Just back from two days kayaking at Humpy Cove, Resurrection Bay, near Seward. For the first time since setting off I felt I was travelling in the right kit at the right speed for this place.
Quarter inch (if that) of plastic skin under me, then there's the cold dark pacific fingertips that reach in to grip the mountains. Sometimes these fjords are over 2000' deep. At last I wasn't going past, I was properly in the landscape. But mostly it's the COLDNESS of the water that got my attention. I felt afraid of falling in without a wetsuit, calculating just how far away from the shore I would be when my higher brain functions started to shut down. Then I recalled that the tiny part of this place that has ever been discovered was first reached by people who walked or paddled in boats made of skin and laths. I dearly wished I had their knowledge of weather signs. I know what an incoming front looks like on the other side of the Atlantic, but here : no idea. Apparently south winds are the biters, and on the last day we got a near gale from the NW which trebled our return time through a head sea in a small boat. All of that out of a clear sky. I just found out a kayaker was drowned near us over the weekend. There is nothing picturesque about this place, and nothing quaint or simple about the native people who got here first.
This place has such a thin covering of human occupation, most of it remains untouched. It has an even thinner weaving of names, descriptions, pictures and history. Such a contrast from the place where I come from where every place is named and recorded many times. Every place name carries the DNA of the invaders, traders and farmers who have worked and reworked the place and left intelligible marks for us to see.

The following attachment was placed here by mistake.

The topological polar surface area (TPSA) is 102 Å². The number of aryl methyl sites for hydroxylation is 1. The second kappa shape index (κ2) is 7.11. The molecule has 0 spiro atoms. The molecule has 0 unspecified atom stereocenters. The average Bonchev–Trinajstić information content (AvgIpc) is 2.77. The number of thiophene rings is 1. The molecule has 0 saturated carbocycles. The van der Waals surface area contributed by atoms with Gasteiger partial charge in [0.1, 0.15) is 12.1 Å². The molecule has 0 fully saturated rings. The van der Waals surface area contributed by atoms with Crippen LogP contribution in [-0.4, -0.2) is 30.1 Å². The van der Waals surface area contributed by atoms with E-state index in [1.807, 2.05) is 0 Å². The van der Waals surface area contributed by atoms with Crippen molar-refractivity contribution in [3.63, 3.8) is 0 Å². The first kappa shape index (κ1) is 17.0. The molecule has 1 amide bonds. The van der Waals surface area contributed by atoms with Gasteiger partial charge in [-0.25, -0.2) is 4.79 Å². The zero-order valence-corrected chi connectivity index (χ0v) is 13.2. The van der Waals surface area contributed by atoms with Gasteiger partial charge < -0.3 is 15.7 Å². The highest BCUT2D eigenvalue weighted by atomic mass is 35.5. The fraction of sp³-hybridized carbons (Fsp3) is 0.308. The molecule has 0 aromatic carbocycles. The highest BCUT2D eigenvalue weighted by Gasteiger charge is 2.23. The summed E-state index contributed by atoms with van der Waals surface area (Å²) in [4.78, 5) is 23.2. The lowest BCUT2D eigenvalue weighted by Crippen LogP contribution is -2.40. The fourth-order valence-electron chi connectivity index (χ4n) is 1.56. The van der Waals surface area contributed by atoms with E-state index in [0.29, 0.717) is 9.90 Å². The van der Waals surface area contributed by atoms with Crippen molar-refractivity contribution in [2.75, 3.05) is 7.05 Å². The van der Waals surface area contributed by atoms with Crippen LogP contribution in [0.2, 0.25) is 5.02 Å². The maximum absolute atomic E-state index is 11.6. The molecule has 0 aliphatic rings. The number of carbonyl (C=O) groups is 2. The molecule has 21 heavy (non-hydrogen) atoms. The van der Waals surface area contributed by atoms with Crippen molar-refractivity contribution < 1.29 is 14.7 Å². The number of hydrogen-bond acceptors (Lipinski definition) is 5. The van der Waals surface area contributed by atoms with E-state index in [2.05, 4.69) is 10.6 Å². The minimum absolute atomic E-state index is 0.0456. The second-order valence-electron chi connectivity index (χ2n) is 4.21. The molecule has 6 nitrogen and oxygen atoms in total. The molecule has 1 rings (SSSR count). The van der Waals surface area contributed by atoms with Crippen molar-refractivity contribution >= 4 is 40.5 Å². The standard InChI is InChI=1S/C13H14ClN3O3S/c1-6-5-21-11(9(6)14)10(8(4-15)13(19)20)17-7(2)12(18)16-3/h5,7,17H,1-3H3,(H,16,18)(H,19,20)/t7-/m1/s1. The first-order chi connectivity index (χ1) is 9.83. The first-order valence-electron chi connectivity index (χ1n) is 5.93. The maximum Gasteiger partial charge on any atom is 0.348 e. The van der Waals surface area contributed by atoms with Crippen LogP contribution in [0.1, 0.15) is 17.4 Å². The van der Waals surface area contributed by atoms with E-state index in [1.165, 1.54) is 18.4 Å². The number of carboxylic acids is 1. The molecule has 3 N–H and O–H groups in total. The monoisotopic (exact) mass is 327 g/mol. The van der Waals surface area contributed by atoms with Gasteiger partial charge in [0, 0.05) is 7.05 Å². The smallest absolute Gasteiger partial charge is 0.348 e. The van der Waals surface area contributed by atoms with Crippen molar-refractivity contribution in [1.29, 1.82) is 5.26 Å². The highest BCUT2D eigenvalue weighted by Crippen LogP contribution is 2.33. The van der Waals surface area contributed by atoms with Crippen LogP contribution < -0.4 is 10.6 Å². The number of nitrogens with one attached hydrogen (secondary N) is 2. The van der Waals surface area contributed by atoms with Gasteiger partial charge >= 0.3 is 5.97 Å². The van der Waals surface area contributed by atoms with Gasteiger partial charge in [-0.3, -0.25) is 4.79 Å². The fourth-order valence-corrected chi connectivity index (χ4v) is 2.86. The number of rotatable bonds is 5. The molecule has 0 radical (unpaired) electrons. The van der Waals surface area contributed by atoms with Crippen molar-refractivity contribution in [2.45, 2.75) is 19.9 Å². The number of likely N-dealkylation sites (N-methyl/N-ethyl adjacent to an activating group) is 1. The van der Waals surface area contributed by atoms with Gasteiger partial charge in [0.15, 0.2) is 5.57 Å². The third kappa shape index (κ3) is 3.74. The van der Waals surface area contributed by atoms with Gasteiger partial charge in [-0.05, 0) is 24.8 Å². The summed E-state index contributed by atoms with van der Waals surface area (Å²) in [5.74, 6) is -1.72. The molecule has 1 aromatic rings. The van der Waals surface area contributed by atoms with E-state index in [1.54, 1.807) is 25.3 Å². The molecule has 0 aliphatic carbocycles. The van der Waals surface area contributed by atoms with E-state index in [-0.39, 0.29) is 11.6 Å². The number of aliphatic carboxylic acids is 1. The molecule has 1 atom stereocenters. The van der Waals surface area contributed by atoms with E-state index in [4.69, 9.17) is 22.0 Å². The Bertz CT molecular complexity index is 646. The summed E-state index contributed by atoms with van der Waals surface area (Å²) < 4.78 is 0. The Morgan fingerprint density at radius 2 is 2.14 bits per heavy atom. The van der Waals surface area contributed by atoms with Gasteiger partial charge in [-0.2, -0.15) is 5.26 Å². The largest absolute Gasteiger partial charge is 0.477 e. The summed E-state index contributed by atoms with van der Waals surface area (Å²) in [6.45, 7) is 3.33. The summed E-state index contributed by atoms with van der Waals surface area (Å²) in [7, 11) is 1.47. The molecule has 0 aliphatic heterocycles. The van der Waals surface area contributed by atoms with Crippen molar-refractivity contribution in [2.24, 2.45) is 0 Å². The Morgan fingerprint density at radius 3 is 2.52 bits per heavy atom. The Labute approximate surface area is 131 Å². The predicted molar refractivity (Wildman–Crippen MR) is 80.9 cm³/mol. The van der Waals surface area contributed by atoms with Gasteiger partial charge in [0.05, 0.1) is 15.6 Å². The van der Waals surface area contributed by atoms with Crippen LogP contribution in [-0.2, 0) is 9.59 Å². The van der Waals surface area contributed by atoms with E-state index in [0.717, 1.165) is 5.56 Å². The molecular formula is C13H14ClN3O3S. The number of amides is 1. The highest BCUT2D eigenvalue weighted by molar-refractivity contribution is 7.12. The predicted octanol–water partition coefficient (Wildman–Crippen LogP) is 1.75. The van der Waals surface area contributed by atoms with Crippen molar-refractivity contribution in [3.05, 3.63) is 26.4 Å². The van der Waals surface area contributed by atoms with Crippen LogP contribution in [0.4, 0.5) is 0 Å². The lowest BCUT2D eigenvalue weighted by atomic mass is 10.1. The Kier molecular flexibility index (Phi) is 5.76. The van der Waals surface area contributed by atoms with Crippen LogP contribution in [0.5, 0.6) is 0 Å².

The people who got here first had no recourse to printed records or other monuments so you can feel their presence but rarely see it. The cultural threads in this landscape are thin and vibrate on the edge of hearing. In England however, history is woven into a heavy blanket that lays over the rock, a rich topsoil of culture that obscures the landscape. We don't stand on the bridge at Dedham, we see John Constables painting. I lived in London for fifty five years before I realised the River Fleet wasn't just a line in Shakespeare but also a real river that still flows under the streets, around the last college I taught at in Clerkenwell and on past Fleet Street to Blackfriars Bridge and the Thames.
I've set up a drawing position on the deck of my friends house and have actually started work, which makes me feel a lot better. I'm also meeting a really interesting Alaskan artist called Bill Brody tomorrow in Anchorage. He knows this landscape and goes to great lengths to be in it when he works. What an amazing journey this is.